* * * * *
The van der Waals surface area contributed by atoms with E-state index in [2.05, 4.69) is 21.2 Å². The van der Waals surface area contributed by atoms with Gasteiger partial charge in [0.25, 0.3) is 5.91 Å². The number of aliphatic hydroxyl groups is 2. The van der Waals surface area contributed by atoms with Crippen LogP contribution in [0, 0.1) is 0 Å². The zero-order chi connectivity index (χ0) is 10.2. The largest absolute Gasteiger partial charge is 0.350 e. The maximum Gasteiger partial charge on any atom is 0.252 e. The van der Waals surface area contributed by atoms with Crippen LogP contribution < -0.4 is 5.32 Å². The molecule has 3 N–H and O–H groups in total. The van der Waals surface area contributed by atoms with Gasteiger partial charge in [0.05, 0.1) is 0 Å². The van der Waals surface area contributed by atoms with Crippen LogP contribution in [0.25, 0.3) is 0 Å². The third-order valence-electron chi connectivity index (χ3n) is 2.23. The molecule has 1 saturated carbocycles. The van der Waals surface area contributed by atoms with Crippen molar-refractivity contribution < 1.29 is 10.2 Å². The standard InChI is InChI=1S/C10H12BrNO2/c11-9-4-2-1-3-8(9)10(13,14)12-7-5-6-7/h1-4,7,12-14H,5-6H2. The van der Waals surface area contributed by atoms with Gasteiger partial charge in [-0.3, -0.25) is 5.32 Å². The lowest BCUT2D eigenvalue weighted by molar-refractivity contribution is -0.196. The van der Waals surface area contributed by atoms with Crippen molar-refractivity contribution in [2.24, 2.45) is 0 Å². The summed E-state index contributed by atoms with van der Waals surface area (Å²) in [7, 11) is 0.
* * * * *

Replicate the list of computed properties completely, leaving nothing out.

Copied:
The van der Waals surface area contributed by atoms with E-state index in [2.05, 4.69) is 21.2 Å². The van der Waals surface area contributed by atoms with Gasteiger partial charge in [0.25, 0.3) is 5.91 Å². The number of aliphatic hydroxyl groups is 2. The van der Waals surface area contributed by atoms with Crippen LogP contribution in [0, 0.1) is 0 Å². The zero-order chi connectivity index (χ0) is 10.2. The largest absolute Gasteiger partial charge is 0.350 e. The maximum Gasteiger partial charge on any atom is 0.252 e. The van der Waals surface area contributed by atoms with Crippen LogP contribution < -0.4 is 5.32 Å². The molecule has 3 N–H and O–H groups in total. The van der Waals surface area contributed by atoms with Gasteiger partial charge in [0.05, 0.1) is 0 Å². The van der Waals surface area contributed by atoms with Crippen LogP contribution in [0.25, 0.3) is 0 Å². The third-order valence-electron chi connectivity index (χ3n) is 2.23. The molecule has 1 saturated carbocycles. The van der Waals surface area contributed by atoms with Crippen molar-refractivity contribution < 1.29 is 10.2 Å². The standard InChI is InChI=1S/C10H12BrNO2/c11-9-4-2-1-3-8(9)10(13,14)12-7-5-6-7/h1-4,7,12-14H,5-6H2. The van der Waals surface area contributed by atoms with Gasteiger partial charge in [-0.3, -0.25) is 5.32 Å². The lowest BCUT2D eigenvalue weighted by molar-refractivity contribution is -0.196. The van der Waals surface area contributed by atoms with Crippen molar-refractivity contribution in [2.24, 2.45) is 0 Å². The summed E-state index contributed by atoms with van der Waals surface area (Å²) in [7, 11) is 0.